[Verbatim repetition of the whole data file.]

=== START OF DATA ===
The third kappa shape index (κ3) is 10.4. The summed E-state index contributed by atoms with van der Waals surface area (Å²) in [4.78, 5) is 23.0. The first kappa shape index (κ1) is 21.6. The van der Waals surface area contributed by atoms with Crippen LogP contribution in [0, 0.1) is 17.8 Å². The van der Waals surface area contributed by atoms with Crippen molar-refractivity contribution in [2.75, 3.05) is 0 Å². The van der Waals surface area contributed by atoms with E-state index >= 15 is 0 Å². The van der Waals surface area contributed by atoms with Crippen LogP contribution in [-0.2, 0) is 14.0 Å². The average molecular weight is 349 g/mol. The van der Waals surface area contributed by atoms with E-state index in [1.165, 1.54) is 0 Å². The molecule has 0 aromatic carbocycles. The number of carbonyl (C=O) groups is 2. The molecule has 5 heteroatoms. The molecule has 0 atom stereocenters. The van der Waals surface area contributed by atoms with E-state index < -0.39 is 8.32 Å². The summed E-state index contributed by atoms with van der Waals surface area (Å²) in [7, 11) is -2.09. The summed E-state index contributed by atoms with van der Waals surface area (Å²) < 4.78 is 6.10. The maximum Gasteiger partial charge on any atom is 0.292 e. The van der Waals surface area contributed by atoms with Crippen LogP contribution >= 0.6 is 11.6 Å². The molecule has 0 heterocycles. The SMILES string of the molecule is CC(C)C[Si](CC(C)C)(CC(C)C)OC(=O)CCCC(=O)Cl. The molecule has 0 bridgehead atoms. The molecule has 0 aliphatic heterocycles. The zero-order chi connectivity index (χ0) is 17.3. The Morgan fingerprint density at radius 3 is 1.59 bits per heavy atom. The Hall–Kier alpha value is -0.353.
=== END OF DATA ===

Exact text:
The third kappa shape index (κ3) is 10.4. The summed E-state index contributed by atoms with van der Waals surface area (Å²) in [4.78, 5) is 23.0. The first kappa shape index (κ1) is 21.6. The van der Waals surface area contributed by atoms with Crippen LogP contribution in [0, 0.1) is 17.8 Å². The van der Waals surface area contributed by atoms with Crippen molar-refractivity contribution in [2.75, 3.05) is 0 Å². The van der Waals surface area contributed by atoms with E-state index >= 15 is 0 Å². The van der Waals surface area contributed by atoms with Crippen LogP contribution in [-0.2, 0) is 14.0 Å². The average molecular weight is 349 g/mol. The van der Waals surface area contributed by atoms with E-state index in [1.165, 1.54) is 0 Å². The molecule has 0 aromatic carbocycles. The number of carbonyl (C=O) groups is 2. The molecule has 5 heteroatoms. The molecule has 0 atom stereocenters. The van der Waals surface area contributed by atoms with E-state index < -0.39 is 8.32 Å². The summed E-state index contributed by atoms with van der Waals surface area (Å²) in [7, 11) is -2.09. The summed E-state index contributed by atoms with van der Waals surface area (Å²) < 4.78 is 6.10. The maximum Gasteiger partial charge on any atom is 0.292 e. The van der Waals surface area contributed by atoms with Crippen LogP contribution >= 0.6 is 11.6 Å². The molecule has 0 heterocycles. The SMILES string of the molecule is CC(C)C[Si](CC(C)C)(CC(C)C)OC(=O)CCCC(=O)Cl. The molecule has 0 bridgehead atoms. The molecule has 0 aliphatic heterocycles. The zero-order chi connectivity index (χ0) is 17.3. The Morgan fingerprint density at radius 3 is 1.59 bits per heavy atom. The Hall–Kier alpha value is -0.353.